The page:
The US government paid for a trip to Disney World for an Indiana truck driver suspected of trying to sell information to Saddam Hussein's Iraqi government so the FBI could secretly search his home.
Testimony presented during Shaaban Hafiz Ahmad Ali Shaaban's trial on Thursday recounted how FBI agents searched his home after a federal magistrate authorized an undisclosed search under the Patriot Act.
Federal prosecutors allege Shaaban, 53, traveled to Baghdad in late 2002 and agreed to sell the names of US operatives to Hussein's government for US$3 million. No evidence has been presented that Shaaban actually had such information.
According to Thursday's testimony, the government and Shaaban's boss arranged for Shaaban to travel to Orlando, Florida, with his wife and son in Oct. 2004. While they were away, FBI agents searched Shaaban's home outside Indianapolis, where they took photographs, photocopied documents and copied his computer hard drive.
Agents allegedly found computer files praising Hussein and an unsigned contract proposing to recruit "human shields" to protect Iraq from the US invasion, along with evidence of multiple identities.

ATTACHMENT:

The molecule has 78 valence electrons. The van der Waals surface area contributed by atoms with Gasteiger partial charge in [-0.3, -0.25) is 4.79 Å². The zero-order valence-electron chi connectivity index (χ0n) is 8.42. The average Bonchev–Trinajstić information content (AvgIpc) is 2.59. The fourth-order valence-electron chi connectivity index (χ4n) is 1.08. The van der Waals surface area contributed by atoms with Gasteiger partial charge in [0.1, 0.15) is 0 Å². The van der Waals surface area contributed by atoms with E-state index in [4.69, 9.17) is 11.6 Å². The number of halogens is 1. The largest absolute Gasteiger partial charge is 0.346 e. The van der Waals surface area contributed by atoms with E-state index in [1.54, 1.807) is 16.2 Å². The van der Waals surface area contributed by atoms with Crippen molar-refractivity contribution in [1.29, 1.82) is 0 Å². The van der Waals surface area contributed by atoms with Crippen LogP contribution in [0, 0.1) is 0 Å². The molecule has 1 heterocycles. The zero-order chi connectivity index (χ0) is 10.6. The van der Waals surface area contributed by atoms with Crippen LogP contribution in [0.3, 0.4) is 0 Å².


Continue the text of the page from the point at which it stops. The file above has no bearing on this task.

Charles Mong, president of CLM Freight Lines, said the FBI asked him to tell Shaaban the Florida vacation was a gift from him.
Shaaban was not told about the October search until after his arrest last March, when the FBI conducted a more public search of the home.
Shaaban, who is conducting his own defense with assistance from two attorneys, asked US District Judge John D. Tinder for a half-day recess to prepare for his own testimony on Friday.